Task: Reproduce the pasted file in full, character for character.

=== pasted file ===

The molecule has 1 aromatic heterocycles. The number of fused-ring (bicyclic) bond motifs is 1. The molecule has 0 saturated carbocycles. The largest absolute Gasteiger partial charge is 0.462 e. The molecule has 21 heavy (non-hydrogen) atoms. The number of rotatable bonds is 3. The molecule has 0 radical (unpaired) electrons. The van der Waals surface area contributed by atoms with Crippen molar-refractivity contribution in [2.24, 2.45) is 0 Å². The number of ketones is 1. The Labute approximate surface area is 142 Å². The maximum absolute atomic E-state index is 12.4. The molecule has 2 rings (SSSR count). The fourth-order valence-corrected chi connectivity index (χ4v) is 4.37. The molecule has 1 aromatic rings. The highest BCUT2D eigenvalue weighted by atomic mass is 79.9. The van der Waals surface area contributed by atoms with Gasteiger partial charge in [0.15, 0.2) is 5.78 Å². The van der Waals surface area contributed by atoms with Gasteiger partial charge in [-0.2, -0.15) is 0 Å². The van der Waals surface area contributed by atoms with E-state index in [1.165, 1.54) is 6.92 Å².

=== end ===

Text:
The molecule has 1 aromatic heterocycles. The number of fused-ring (bicyclic) bond motifs is 1. The molecule has 0 saturated carbocycles. The largest absolute Gasteiger partial charge is 0.462 e. The molecule has 21 heavy (non-hydrogen) atoms. The number of rotatable bonds is 3. The molecule has 0 radical (unpaired) electrons. The van der Waals surface area contributed by atoms with Crippen molar-refractivity contribution in [2.24, 2.45) is 0 Å². The number of ketones is 1. The Labute approximate surface area is 142 Å². The maximum absolute atomic E-state index is 12.4. The molecule has 2 rings (SSSR count). The fourth-order valence-corrected chi connectivity index (χ4v) is 4.37. The molecule has 1 aromatic rings. The highest BCUT2D eigenvalue weighted by atomic mass is 79.9. The van der Waals surface area contributed by atoms with Gasteiger partial charge in [0.15, 0.2) is 5.78 Å². The van der Waals surface area contributed by atoms with Gasteiger partial charge in [-0.2, -0.15) is 0 Å². The van der Waals surface area contributed by atoms with E-state index in [1.165, 1.54) is 6.92 Å².